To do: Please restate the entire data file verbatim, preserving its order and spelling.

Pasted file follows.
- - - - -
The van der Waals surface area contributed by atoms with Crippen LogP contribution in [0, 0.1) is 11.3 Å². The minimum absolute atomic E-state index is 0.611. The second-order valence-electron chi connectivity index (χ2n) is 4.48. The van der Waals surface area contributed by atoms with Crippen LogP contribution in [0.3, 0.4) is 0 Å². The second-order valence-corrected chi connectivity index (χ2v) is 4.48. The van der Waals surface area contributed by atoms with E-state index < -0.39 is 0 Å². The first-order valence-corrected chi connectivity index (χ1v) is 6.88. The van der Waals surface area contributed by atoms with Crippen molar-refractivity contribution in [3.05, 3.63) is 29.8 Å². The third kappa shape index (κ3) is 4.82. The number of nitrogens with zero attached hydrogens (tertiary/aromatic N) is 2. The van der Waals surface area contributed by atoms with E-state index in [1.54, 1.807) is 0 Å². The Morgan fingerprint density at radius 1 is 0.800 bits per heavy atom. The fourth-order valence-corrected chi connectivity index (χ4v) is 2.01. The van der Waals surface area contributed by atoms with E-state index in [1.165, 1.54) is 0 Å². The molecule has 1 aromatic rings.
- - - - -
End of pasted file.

The van der Waals surface area contributed by atoms with Crippen LogP contribution in [0, 0.1) is 11.3 Å². The minimum absolute atomic E-state index is 0.611. The second-order valence-electron chi connectivity index (χ2n) is 4.48. The van der Waals surface area contributed by atoms with Crippen LogP contribution in [0.3, 0.4) is 0 Å². The second-order valence-corrected chi connectivity index (χ2v) is 4.48. The van der Waals surface area contributed by atoms with E-state index < -0.39 is 0 Å². The first-order valence-corrected chi connectivity index (χ1v) is 6.88. The van der Waals surface area contributed by atoms with Crippen molar-refractivity contribution in [3.05, 3.63) is 29.8 Å². The third kappa shape index (κ3) is 4.82. The number of nitrogens with zero attached hydrogens (tertiary/aromatic N) is 2. The van der Waals surface area contributed by atoms with E-state index in [1.54, 1.807) is 0 Å². The Morgan fingerprint density at radius 1 is 0.800 bits per heavy atom. The fourth-order valence-corrected chi connectivity index (χ4v) is 2.01. The van der Waals surface area contributed by atoms with E-state index in [1.165, 1.54) is 0 Å². The molecule has 1 aromatic rings.